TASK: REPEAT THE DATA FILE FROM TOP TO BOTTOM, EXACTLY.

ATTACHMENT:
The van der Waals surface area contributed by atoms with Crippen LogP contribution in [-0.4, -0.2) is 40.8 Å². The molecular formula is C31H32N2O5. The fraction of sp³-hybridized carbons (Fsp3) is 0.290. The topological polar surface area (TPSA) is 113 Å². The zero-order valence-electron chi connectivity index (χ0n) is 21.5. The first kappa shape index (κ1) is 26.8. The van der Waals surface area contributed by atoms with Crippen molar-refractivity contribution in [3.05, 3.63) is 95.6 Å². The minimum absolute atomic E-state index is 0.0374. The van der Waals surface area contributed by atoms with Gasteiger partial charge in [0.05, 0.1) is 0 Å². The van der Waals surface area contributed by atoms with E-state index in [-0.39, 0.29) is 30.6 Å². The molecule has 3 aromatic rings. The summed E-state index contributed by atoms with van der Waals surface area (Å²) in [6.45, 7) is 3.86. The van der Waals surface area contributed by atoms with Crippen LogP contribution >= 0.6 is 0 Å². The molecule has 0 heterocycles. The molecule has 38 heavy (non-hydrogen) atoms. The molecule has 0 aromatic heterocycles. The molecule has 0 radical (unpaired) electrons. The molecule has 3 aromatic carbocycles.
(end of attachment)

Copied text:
The van der Waals surface area contributed by atoms with Crippen LogP contribution in [-0.4, -0.2) is 40.8 Å². The molecular formula is C31H32N2O5. The fraction of sp³-hybridized carbons (Fsp3) is 0.290. The topological polar surface area (TPSA) is 113 Å². The zero-order valence-electron chi connectivity index (χ0n) is 21.5. The first kappa shape index (κ1) is 26.8. The van der Waals surface area contributed by atoms with Crippen molar-refractivity contribution in [3.05, 3.63) is 95.6 Å². The minimum absolute atomic E-state index is 0.0374. The van der Waals surface area contributed by atoms with Gasteiger partial charge in [0.05, 0.1) is 0 Å². The van der Waals surface area contributed by atoms with E-state index in [-0.39, 0.29) is 30.6 Å². The molecule has 3 aromatic rings. The summed E-state index contributed by atoms with van der Waals surface area (Å²) in [6.45, 7) is 3.86. The van der Waals surface area contributed by atoms with Crippen LogP contribution >= 0.6 is 0 Å². The molecule has 0 heterocycles. The molecule has 38 heavy (non-hydrogen) atoms. The molecule has 0 aromatic heterocycles. The molecule has 0 radical (unpaired) electrons. The molecule has 3 aromatic carbocycles.